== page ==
Will OpenJDK never contain other GPLed code?

David Herron David.Herron at Sun.COM
Fri Aug 17 00:52:50 UTC 2007

Volker Simonis wrote:
>> As an addendum to our discussion, I also found the article "Does dual
>> licensing threaten free software?" by Glyn Moody quite usefull and
>> interesting (see http://linuxjournal.com/node/1000069)

This article has some interesting thoughts in it, as do the comments.


    /The FSF could conceivably release close-source versions of the GNU
    tools if they wanted to; nobody would be able to stop them. Maybe
    the argument should be "copyright assignment gives power away to
    someone else", which is true irrespective of any pre-existing

The SCA by contrast gives dual ownership, making it more attractive than 
simply assigning copyright and giving your code away to someone else.  
Under the SCA both parties have power.


    /You can fork the GNU GPL code, certainly; but you can't "fork" the
    commercial model. That is, you can't really set up another company
    to do what the copyright holders are doing. So, in a sense, you have
    lost the power to offer users a choice, generally one of the key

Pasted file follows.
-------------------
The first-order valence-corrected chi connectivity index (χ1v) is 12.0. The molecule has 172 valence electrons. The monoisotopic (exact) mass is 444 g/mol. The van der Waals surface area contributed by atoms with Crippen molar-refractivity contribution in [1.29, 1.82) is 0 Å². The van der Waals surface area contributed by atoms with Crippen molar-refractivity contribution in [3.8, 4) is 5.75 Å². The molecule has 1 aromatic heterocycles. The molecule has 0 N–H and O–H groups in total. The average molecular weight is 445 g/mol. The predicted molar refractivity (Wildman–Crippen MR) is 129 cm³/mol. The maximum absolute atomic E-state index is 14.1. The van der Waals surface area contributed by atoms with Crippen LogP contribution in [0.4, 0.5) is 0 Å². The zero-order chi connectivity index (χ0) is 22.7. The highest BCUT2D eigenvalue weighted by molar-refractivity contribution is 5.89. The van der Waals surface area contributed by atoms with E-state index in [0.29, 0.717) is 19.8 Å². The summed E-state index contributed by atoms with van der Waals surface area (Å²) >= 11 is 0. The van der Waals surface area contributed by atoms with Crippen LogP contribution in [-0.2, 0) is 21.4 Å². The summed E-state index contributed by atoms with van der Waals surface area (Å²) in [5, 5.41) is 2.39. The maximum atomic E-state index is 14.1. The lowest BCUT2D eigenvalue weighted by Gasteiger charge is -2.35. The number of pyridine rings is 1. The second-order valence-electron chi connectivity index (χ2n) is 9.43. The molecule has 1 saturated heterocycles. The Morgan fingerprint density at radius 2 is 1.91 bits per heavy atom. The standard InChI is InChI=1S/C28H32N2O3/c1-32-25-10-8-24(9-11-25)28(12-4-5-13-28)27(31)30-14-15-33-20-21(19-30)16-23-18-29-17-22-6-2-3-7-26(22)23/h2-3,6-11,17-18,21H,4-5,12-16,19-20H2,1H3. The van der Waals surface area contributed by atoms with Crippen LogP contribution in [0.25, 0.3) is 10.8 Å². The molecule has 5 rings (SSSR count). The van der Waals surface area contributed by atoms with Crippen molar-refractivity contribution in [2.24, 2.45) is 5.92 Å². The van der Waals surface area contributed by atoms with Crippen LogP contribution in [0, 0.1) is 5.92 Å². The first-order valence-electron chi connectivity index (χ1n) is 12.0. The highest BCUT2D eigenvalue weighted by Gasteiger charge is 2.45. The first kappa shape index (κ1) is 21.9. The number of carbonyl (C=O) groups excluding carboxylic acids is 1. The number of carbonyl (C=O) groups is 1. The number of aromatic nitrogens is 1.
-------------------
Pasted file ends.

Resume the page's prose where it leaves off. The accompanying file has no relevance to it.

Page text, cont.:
features of the free software world, of which these businesses are
    now a part.

I see that was written a year ago, before the OpenJDK license strategy 
was announced, and during the time the team here was still studying what 
to do.  However if I understand this statement correctly, we are close 
to doing what this guy says can't be done in that other entities besides 
Sun are offering commercialized Java implementations most of which are 
derived from the same code Sun now has under the OpenJDK project.  They 
are doing this by getting an appropriate license from Sun allowing that 
use of the code.


    / It is only when a company owns all the copyright in the code that
    it can employ dual licensing. /

In one of your other replies you noted how hard it would be for a 
GPL-licensed project to donate their code to Sun because of the mixed 
ownership.  Another way of looking at this is when a given project is 
careful about copyright ownership, the project in question can be more 
flexible about how the code is used and licensed.  For example Linux may 
never be able to move from GPLv2 because the project never had copyright 
assignment to a central party. 

- David Herron

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